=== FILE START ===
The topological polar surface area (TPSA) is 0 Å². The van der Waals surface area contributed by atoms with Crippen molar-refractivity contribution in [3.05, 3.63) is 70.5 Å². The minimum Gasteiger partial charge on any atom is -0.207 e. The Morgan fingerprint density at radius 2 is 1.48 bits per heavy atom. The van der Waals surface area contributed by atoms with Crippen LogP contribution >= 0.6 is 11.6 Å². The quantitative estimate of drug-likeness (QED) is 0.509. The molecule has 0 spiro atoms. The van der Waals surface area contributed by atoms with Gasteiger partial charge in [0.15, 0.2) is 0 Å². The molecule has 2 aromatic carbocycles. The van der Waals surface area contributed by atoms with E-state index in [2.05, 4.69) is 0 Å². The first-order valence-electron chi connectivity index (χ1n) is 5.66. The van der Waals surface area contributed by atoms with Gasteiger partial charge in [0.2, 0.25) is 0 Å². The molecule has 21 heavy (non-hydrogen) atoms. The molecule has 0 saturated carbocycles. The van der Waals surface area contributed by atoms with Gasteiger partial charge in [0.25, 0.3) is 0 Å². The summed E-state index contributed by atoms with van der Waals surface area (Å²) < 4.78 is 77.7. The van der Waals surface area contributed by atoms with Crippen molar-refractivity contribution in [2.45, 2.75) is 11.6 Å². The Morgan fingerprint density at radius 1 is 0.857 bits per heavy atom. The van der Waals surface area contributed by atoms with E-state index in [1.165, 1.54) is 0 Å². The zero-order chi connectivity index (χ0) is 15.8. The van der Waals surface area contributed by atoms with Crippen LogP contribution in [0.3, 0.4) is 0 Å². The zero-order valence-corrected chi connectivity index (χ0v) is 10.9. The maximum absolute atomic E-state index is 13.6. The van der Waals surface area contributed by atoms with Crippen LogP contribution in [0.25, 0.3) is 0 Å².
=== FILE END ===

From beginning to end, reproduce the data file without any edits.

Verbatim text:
The topological polar surface area (TPSA) is 0 Å². The van der Waals surface area contributed by atoms with Crippen molar-refractivity contribution in [3.05, 3.63) is 70.5 Å². The minimum Gasteiger partial charge on any atom is -0.207 e. The Morgan fingerprint density at radius 2 is 1.48 bits per heavy atom. The van der Waals surface area contributed by atoms with Crippen LogP contribution >= 0.6 is 11.6 Å². The quantitative estimate of drug-likeness (QED) is 0.509. The molecule has 0 spiro atoms. The van der Waals surface area contributed by atoms with Gasteiger partial charge in [0.15, 0.2) is 0 Å². The molecule has 2 aromatic carbocycles. The van der Waals surface area contributed by atoms with E-state index in [2.05, 4.69) is 0 Å². The first-order valence-electron chi connectivity index (χ1n) is 5.66. The van der Waals surface area contributed by atoms with Gasteiger partial charge in [0.2, 0.25) is 0 Å². The molecule has 21 heavy (non-hydrogen) atoms. The molecule has 0 saturated carbocycles. The van der Waals surface area contributed by atoms with Gasteiger partial charge in [0.25, 0.3) is 0 Å². The summed E-state index contributed by atoms with van der Waals surface area (Å²) < 4.78 is 77.7. The van der Waals surface area contributed by atoms with Crippen molar-refractivity contribution in [2.45, 2.75) is 11.6 Å². The Morgan fingerprint density at radius 1 is 0.857 bits per heavy atom. The van der Waals surface area contributed by atoms with E-state index in [1.165, 1.54) is 0 Å². The zero-order chi connectivity index (χ0) is 15.8. The van der Waals surface area contributed by atoms with Crippen LogP contribution in [0.3, 0.4) is 0 Å². The zero-order valence-corrected chi connectivity index (χ0v) is 10.9. The maximum absolute atomic E-state index is 13.6. The van der Waals surface area contributed by atoms with Crippen LogP contribution in [0.25, 0.3) is 0 Å².